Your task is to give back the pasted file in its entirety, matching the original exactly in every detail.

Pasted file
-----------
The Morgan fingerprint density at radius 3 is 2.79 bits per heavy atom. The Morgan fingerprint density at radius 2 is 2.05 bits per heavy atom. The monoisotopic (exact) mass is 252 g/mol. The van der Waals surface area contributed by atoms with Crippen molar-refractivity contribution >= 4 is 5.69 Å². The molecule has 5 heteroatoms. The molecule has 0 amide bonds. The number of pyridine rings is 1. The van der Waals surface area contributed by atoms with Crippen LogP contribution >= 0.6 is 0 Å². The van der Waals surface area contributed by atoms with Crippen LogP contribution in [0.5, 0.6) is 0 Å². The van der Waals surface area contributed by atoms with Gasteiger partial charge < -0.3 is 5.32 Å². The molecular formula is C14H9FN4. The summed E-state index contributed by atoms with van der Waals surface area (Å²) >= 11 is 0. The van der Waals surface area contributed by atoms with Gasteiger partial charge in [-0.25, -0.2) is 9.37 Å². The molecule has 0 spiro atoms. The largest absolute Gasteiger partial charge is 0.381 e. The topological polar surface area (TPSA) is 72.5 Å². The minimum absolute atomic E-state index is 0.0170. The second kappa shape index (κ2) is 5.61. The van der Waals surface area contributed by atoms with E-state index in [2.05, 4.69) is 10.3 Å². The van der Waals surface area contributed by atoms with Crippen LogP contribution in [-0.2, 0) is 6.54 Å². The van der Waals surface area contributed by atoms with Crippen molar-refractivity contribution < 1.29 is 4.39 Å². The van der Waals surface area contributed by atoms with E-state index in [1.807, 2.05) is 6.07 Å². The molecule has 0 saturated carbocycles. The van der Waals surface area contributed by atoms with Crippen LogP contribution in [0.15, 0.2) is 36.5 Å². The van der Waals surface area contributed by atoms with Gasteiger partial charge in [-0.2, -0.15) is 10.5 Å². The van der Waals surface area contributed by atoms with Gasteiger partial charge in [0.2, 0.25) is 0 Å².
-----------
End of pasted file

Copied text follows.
The Morgan fingerprint density at radius 3 is 2.79 bits per heavy atom. The Morgan fingerprint density at radius 2 is 2.05 bits per heavy atom. The monoisotopic (exact) mass is 252 g/mol. The van der Waals surface area contributed by atoms with Crippen molar-refractivity contribution >= 4 is 5.69 Å². The molecule has 5 heteroatoms. The molecule has 0 amide bonds. The number of pyridine rings is 1. The van der Waals surface area contributed by atoms with Crippen LogP contribution >= 0.6 is 0 Å². The van der Waals surface area contributed by atoms with Crippen LogP contribution in [0.5, 0.6) is 0 Å². The van der Waals surface area contributed by atoms with Gasteiger partial charge < -0.3 is 5.32 Å². The molecular formula is C14H9FN4. The summed E-state index contributed by atoms with van der Waals surface area (Å²) >= 11 is 0. The van der Waals surface area contributed by atoms with Gasteiger partial charge in [-0.25, -0.2) is 9.37 Å². The molecule has 0 spiro atoms. The largest absolute Gasteiger partial charge is 0.381 e. The topological polar surface area (TPSA) is 72.5 Å². The minimum absolute atomic E-state index is 0.0170. The second kappa shape index (κ2) is 5.61. The van der Waals surface area contributed by atoms with E-state index in [2.05, 4.69) is 10.3 Å². The van der Waals surface area contributed by atoms with Crippen LogP contribution in [-0.2, 0) is 6.54 Å². The van der Waals surface area contributed by atoms with Crippen molar-refractivity contribution < 1.29 is 4.39 Å². The van der Waals surface area contributed by atoms with E-state index in [1.807, 2.05) is 6.07 Å². The molecule has 0 saturated carbocycles. The van der Waals surface area contributed by atoms with Crippen LogP contribution in [0.15, 0.2) is 36.5 Å². The van der Waals surface area contributed by atoms with Gasteiger partial charge in [-0.2, -0.15) is 10.5 Å². The van der Waals surface area contributed by atoms with Gasteiger partial charge in [0.2, 0.25) is 0 Å².